Threats that go bump in the night, keeping CEOs up, is common in business. But there are some risks that can impact the staffing industry that keep staffing execs pacing the floors, burning the midnight oil.
We spoke with several experts about some of the risks. Yes, many of these top-of-mind issues can’t completely be erased as they are endemic to staffing but they can be mitigated. Some concerns are more complex than others involving suits that can prove very expensive to the agency.
Here’s what our specialists recommended.
1. Indemnification: Be careful what you sign.
Client companies frequently demand extensive indemnification clauses, often resembling insurance agreements rather than indemnification. Such overreaching requests can place staffing firms at risk of significant liability and cause anxiety for staffing executives.
Joel Klarreich, a partner at Tannenbaum Helpern Syracuse and Hirschtritt LLP, warns that clients may even seek indemnification for actions they themselves take, such as instances where a staffing firm must indemnify a client for its employee’s misconduct.
To protect themselves, staffing firms must resist and question onerous indemnification agreements. Klarreich emphasizes the importance of understanding the terms before accepting them, as overly broad indemnification can leave firms without insurance coverage.
James A. Essey, President/CEO of the TemPositions Group of Companies, stresses the need for thorough contract review and mentions that the American Staffing Association offers model contracts on its website for guidance. These models can serve as reference points during negotiations with clients.
Essey also cautions staffing companies serving healthcare organizations about becoming HIPAA business associates. This designation can lead to substantial mitigation expenses if data breaches occur, and the HIPAA law allows clients to include staffing firm employees in their HIPAA headcount.
In summary, staffing firms must carefully consider and negotiate indemnification clauses to avoid unnecessary risk and liabilities, while also staying informed about potential HIPAA-related obligations when working with healthcare organizations.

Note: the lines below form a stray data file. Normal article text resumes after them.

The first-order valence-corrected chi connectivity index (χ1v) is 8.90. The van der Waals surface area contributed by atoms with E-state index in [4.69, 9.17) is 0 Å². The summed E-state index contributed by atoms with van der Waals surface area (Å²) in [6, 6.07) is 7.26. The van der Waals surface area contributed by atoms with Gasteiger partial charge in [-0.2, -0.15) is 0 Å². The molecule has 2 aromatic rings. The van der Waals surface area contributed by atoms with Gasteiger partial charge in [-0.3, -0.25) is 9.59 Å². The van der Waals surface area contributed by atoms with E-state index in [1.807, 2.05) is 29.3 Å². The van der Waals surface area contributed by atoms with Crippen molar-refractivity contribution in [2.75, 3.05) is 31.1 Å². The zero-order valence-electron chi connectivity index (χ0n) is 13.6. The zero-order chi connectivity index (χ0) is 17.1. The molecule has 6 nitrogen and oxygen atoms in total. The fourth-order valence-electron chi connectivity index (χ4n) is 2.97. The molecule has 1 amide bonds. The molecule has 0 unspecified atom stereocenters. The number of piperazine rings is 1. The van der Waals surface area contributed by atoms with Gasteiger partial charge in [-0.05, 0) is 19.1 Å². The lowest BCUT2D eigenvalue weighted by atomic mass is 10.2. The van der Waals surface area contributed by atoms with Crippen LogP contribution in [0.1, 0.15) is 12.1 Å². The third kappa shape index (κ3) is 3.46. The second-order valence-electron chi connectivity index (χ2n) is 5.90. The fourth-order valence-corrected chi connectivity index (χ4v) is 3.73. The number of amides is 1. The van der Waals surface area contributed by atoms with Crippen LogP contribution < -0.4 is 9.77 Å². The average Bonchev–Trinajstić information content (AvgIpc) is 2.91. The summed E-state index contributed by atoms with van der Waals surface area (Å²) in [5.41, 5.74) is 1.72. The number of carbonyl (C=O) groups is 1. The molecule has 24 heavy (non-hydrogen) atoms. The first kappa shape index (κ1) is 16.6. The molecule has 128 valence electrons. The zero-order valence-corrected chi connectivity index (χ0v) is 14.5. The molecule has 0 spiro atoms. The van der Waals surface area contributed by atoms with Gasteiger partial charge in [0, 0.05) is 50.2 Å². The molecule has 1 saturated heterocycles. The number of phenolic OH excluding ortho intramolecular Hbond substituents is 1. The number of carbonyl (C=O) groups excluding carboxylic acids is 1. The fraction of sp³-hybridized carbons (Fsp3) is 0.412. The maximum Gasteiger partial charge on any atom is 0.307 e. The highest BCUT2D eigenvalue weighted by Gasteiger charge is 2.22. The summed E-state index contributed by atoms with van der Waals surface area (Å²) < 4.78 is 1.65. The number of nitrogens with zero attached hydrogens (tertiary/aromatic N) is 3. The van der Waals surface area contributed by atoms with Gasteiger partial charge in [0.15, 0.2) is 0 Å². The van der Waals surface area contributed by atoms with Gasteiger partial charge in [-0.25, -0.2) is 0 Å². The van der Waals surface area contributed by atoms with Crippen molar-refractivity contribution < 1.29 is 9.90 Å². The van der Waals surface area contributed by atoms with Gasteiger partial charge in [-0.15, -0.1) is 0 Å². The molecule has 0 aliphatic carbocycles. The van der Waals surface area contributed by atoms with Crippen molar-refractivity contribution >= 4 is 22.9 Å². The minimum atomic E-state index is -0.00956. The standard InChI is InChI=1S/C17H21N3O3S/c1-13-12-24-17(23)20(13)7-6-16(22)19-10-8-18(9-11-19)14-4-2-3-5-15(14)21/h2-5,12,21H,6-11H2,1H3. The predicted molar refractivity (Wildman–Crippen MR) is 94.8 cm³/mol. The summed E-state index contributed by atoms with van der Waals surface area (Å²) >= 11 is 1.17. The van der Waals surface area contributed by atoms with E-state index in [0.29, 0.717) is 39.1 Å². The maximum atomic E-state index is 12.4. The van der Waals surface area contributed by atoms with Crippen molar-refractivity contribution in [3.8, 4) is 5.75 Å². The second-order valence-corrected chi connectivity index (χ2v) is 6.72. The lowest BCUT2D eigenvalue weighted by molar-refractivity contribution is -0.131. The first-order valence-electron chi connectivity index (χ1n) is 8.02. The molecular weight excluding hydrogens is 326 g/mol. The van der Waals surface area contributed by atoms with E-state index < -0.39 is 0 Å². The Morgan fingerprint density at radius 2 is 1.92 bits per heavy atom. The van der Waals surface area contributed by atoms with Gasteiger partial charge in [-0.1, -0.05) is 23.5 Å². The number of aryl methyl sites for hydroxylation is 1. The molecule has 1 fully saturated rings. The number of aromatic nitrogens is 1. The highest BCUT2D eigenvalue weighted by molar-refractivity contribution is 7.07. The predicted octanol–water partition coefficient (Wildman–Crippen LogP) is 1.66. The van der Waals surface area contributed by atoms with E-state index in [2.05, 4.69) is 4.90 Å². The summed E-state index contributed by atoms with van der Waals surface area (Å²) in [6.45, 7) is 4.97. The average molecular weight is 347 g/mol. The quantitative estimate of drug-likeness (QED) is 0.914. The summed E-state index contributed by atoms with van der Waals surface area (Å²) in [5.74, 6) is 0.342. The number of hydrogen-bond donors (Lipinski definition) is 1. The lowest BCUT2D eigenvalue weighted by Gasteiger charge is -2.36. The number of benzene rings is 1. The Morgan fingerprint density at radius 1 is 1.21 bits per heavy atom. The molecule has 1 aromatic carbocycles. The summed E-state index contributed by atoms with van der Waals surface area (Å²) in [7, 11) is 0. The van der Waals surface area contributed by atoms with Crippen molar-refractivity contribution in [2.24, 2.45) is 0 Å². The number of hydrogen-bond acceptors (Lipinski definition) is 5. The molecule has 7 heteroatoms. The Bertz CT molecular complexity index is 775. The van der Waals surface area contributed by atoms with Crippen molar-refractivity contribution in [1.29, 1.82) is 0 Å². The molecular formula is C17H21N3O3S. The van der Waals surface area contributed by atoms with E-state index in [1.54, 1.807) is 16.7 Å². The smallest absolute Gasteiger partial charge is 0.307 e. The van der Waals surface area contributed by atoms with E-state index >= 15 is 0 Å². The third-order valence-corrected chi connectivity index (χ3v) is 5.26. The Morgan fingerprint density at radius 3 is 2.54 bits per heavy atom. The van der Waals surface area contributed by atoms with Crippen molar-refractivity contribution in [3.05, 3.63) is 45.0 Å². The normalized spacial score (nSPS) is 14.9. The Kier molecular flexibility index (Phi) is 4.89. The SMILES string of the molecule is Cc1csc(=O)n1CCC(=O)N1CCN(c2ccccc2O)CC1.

2. ACA: Watch your bill, stop loss coverage.
The Affordable Care Act, passed in 2010, still concerns staffing firms. Two key worries surround ACA: potential financial penalties and stop-loss coverage. Employer penalties took effect in 2015, necessitating qualifying insurance provision or fines. Staffing firms opt for “skinny” MEC health plans for external workers, but could still owe penalties if workers receive exchange credits. The bill for 2015 penalties arrives in May, causing potential financial strain.
The second concern centers on stop-loss coverage. Some staffing firms, unable to secure fully insured plans, go the self-insured route. However, the ACA demands no lifetime cap on claims, while some stop-loss carriers impose caps. This leaves self-insured firms liable if claims surpass caps, emphasizing the need to scrutinize policies.
Background checks and “Ban the Box” laws present another challenge. Criminal background check regulations vary by location, and “Ban the Box” laws restrict criminal conviction inquiries on applications. Staffing firms must navigate diverse rules based on their operational areas, making legal counsel crucial. Liability in pre-employment screenings falls heavily on staffing firms, given their significant involvement in the process.
In summary, staffing firms grapple with ACA penalties, stop-loss coverage intricacies, and complex background check laws, highlighting the necessity for careful policy analysis and legal compliance.
4. Wage and hour; IC misclassification.